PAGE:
I am so numb. So broken and hopeless. I feel like my heart is being ripped out, but I also feel nothing. I loved someone, but it was clearly so one-sided.
We had so many memories that don’t matter anymore. I have no clue what to do.
The most loyal, helpful, best person I thought I had in my life is gone.
“Don’t ever fucking talk to me again,” keeps going through my head. “Dumb ass bitch, You don’t know shit.” How could someone that loved someone say that? How could they just leave so easily? How could they not care?
Why should I even care? I don’t deserve that, right?
Of course, no one deserves that.
I deserve someone who will love me and stay by my side. At least, that is what I have been trying to tell myself every since my best friend chose a boy over me.
Sixty-six thousand dogs and twenty-one thousand cats are used for testing makeup, pharmaceutical drugs, carcinogens, and much more. Within this testing, animals are burnt, abused, and even killed. Many pregnant animals are slaughtered so their fetuses can be used for testing.
Many ranchers use the cheapest ways to kill animals, such as electrocution or injecting them with insecticides, which take around three minutes of pain before the animal will die.
Footage of leading fur producing industries showed the animals being slammed against the floor to stun them and them being skinned alive.
A beef company in Texas was reported twenty-three times for cutting the hooves off of live cattle. No notifications to stop or police punishments where placed upon the company.
Videos of the slaughter house which supplies KFC with its chickens were released showing employees slamming the birds against walls, stomping on them, and kicking them. They twisted the chickens heads off, ripped of their beaks, and pulled them in half, all while the birds were still alive.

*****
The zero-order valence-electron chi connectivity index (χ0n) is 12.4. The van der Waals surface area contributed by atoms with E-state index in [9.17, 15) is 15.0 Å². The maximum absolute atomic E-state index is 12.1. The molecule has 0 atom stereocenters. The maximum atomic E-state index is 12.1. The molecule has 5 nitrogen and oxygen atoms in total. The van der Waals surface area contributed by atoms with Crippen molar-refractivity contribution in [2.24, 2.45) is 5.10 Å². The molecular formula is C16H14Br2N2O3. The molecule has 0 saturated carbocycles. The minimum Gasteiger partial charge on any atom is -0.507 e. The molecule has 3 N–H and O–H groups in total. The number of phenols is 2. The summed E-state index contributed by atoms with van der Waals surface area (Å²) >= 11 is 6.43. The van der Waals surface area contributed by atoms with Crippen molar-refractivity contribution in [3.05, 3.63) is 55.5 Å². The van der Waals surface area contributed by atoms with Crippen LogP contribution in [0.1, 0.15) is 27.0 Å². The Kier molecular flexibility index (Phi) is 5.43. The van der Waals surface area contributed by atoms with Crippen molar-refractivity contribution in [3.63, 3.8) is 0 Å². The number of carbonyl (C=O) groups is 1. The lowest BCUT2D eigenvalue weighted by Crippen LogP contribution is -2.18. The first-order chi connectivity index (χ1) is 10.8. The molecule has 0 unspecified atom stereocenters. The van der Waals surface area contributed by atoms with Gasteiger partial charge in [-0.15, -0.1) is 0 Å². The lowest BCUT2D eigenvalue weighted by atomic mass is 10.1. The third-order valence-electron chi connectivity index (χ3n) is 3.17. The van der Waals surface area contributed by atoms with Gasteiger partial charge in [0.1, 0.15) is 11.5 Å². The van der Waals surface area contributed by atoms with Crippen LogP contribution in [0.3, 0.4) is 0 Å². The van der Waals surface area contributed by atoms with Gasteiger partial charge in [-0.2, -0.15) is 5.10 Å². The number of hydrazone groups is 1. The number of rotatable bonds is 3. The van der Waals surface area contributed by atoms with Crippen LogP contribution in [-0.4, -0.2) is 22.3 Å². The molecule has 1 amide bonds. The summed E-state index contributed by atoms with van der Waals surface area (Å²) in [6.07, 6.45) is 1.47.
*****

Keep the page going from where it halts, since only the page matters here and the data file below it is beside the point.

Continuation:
An employe from Butterball slaughterhouse in Arkansas was shown punching and stomping turkeys, slamming them against walls, crushing the bird’s skulls, and bashing them on metal handrails. All of this was done to the turkeys while they were still alive.
Animals in fur farms are kept in extremely small cages and are killed around the age of six months. The animals are kept in extremely cold conditions, so they will grow the thickest coats as possible. Many of them freeze to death, yet the industry couldn’t care less, because the fur can still be used.
The shark fin soup business kills over one hundred million sharks per year. When the sharks are caught, fishermen just cut of the fins and throw the shark back into the ocean. Without fins, the shark is unable to swim and will sink to the bottom of the sea, dying a slow, painful death.
The Humane Society of the United States discovered police officers in uniform betting on animal fighting in Kentucky.
Over 2.7 million cats and dogs are euthanized in the US due to the lack of space in shelters.
These are few of the many injustices and cruelties that animals face.
Ignorance is bliss, but ignorance won’t change anything.
In order to help, adopt animals from shelters instead of breeders or puppy mills, buy products that are not tested on animals, stay away from purchasing leather or fur.
There are many more ways to help end animal cruelty; for more, visit:
On Sunday night, a lone gunman killed 58 people and injured 515 more, during the Route 91 Harvest Music Festival. I woke up Monday morning, checked my Snapchat stories, and saw the news of this story on every major website. In English class, we talked about the shooting, as it related to our weekend reading of Shirley Jackson’s The Lottery.
A husband and wife were enjoying the country music festival, when they heard gunshots from up above. The husband got shot in the back while protecting his wife, as they ran out of the concert. His life’s work as a nurse culminates, as he saves one more life: his wife’s.